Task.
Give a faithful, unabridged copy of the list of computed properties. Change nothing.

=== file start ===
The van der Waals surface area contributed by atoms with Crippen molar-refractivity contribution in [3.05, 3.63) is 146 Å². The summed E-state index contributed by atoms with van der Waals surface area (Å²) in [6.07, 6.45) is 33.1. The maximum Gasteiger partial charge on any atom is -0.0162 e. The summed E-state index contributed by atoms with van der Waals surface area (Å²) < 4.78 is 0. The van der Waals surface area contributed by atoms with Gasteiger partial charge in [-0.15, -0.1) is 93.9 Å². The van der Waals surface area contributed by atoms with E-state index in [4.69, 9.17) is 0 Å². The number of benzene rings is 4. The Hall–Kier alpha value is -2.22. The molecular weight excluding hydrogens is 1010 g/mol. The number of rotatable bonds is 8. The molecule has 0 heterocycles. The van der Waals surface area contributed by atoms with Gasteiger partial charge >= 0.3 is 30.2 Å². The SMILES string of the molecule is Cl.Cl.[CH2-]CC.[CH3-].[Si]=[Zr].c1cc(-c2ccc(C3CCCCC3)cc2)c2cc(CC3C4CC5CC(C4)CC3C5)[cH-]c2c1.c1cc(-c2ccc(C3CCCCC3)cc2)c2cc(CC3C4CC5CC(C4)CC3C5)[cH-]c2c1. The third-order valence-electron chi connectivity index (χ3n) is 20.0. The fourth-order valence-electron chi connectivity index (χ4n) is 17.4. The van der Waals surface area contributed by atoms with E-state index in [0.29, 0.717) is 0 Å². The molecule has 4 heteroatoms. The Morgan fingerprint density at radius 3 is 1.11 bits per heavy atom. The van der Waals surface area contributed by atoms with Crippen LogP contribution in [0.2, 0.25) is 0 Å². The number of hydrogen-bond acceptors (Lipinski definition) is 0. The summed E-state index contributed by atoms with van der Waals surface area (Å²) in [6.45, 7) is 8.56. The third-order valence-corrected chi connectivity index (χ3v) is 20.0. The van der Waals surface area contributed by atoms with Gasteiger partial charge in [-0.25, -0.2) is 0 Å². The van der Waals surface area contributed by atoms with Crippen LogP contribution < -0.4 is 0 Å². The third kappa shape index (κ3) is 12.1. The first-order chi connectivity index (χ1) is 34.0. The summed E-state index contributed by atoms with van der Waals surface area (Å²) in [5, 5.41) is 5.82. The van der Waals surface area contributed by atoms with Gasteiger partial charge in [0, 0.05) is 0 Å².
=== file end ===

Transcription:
The van der Waals surface area contributed by atoms with Crippen molar-refractivity contribution in [3.05, 3.63) is 146 Å². The summed E-state index contributed by atoms with van der Waals surface area (Å²) in [6.07, 6.45) is 33.1. The maximum Gasteiger partial charge on any atom is -0.0162 e. The summed E-state index contributed by atoms with van der Waals surface area (Å²) < 4.78 is 0. The van der Waals surface area contributed by atoms with Gasteiger partial charge in [-0.15, -0.1) is 93.9 Å². The van der Waals surface area contributed by atoms with E-state index in [4.69, 9.17) is 0 Å². The number of benzene rings is 4. The Hall–Kier alpha value is -2.22. The molecular weight excluding hydrogens is 1010 g/mol. The number of rotatable bonds is 8. The molecule has 0 heterocycles. The van der Waals surface area contributed by atoms with Gasteiger partial charge >= 0.3 is 30.2 Å². The SMILES string of the molecule is Cl.Cl.[CH2-]CC.[CH3-].[Si]=[Zr].c1cc(-c2ccc(C3CCCCC3)cc2)c2cc(CC3C4CC5CC(C4)CC3C5)[cH-]c2c1.c1cc(-c2ccc(C3CCCCC3)cc2)c2cc(CC3C4CC5CC(C4)CC3C5)[cH-]c2c1. The third-order valence-electron chi connectivity index (χ3n) is 20.0. The fourth-order valence-electron chi connectivity index (χ4n) is 17.4. The van der Waals surface area contributed by atoms with E-state index in [0.29, 0.717) is 0 Å². The molecule has 4 heteroatoms. The Morgan fingerprint density at radius 3 is 1.11 bits per heavy atom. The van der Waals surface area contributed by atoms with Crippen LogP contribution in [0.2, 0.25) is 0 Å². The number of hydrogen-bond acceptors (Lipinski definition) is 0. The summed E-state index contributed by atoms with van der Waals surface area (Å²) in [6.45, 7) is 8.56. The third-order valence-corrected chi connectivity index (χ3v) is 20.0. The van der Waals surface area contributed by atoms with Gasteiger partial charge in [-0.25, -0.2) is 0 Å². The van der Waals surface area contributed by atoms with Crippen LogP contribution < -0.4 is 0 Å². The third kappa shape index (κ3) is 12.1. The first-order chi connectivity index (χ1) is 34.0. The summed E-state index contributed by atoms with van der Waals surface area (Å²) in [5, 5.41) is 5.82. The van der Waals surface area contributed by atoms with Gasteiger partial charge in [0, 0.05) is 0 Å².